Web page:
Woodsome Hall’s Rochelle Morris set to break into England’s top 10

Woodsome Hall's Rochelle Morris.
Woodsome Hall's Rochelle Morris.
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WOODSOME HALL’S Rochelle Morris appears to be moving ever closer to winning an English women’s title.

Last month in the English women’s amateur championship at Hunstanton she came within 16 shots.

On Thursday in the English women’s open stroke play at St Annes Old Links the margin was down to 15 feet.

Morris finished runner-up in both events and while Bramall’s Bronte Law ran away with matters at Hunstanton, Cornwall’s Sammie Giles had to hole a 15ft putt on the final green at St Annes Old Links to deny last year’s Yorkshire champion a play-off.

The 20-year-old’s target at the start of the season was to force her way into the England women’s squad and her performance in Lancashire should see her break into the top 10 of the AscotGolf.com’s order of merit.

“I know the selectors were watching me at most stages in the last two [of four] rounds at St Annes and it does put a bit of pressure on as I really want to play in the England squad,” said Morris.

“But I tried just to stay focused on what I was doing. I think they decide on the squad in September and hopefully the way I have been playing will be good enough to earn selection.”

Morris shot rounds of 72 73 73 72, consistency which is highlighted by forensic examination of her four cards which shows she never succumbed to a double bogey or worse at any of the 72 holes - a tremendous achievement on a tough links course in windy conditions.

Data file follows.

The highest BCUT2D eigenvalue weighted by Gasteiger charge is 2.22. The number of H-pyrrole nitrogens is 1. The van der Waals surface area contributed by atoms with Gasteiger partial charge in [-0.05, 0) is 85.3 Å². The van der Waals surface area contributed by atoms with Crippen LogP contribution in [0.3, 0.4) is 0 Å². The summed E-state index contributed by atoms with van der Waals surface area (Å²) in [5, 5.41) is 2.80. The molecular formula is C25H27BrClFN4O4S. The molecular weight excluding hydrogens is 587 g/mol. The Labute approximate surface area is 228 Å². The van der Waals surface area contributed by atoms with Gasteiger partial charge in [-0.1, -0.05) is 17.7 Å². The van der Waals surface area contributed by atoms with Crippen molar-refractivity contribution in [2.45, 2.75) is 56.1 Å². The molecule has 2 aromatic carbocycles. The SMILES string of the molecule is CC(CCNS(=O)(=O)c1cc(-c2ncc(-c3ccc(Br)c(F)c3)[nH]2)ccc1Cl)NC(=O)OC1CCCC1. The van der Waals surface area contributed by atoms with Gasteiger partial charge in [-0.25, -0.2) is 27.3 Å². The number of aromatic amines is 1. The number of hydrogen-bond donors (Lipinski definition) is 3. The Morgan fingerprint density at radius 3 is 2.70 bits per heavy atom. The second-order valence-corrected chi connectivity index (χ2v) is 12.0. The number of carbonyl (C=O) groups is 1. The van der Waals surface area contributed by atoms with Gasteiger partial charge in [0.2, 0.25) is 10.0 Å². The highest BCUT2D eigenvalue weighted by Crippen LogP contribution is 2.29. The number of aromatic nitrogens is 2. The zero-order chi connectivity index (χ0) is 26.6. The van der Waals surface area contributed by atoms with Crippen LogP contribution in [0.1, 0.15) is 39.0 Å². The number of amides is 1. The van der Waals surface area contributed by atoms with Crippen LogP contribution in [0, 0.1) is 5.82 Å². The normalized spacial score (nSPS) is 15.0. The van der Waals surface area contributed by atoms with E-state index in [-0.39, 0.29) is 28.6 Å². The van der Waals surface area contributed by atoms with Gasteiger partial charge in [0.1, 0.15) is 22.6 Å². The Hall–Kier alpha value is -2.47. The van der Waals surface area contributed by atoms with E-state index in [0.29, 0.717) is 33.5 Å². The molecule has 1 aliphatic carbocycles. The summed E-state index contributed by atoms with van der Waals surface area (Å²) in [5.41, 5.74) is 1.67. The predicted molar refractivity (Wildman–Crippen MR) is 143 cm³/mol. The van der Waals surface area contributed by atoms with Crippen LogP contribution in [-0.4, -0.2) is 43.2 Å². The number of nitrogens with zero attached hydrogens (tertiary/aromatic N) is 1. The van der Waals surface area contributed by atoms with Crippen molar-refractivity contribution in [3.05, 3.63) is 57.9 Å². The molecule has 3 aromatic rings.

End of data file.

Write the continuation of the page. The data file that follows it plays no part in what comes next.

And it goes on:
“It was windy pretty much every day and the wind kept changing direction each day,” she said.

“On the last day in the morning it was wet as well and it was a bit miserable, so it was tough, but I enjoyed myself.”

The last two holes at St Annes are both par-5s - the 17th is 467 yards and the 18th 504.

“My dad Roger and me thought we probably needed to finish eagle-birdie,” she said and their judgment was proved correct for her birdie-birdie culmination left her one shy.

Hers and Giles’s second shots finished so close to one another at the 18th that Morris had to mark hers to allow her opponent to play.

“I don’t know if it was nerves, but she mis-hit her chip and it came up about 15 feet short and I thought perhaps there was a chance I could get a play-off, but she holed her putt,” reflected Morris, who will spend next week practising ahead of the Ladies’ British open stroke play championship to be played at Moortown from August 19-21.

Another eye-catching performance there could well seal her place in England’s side for the Home Internationals, which Royal Wimbledon will stage from September 9-11.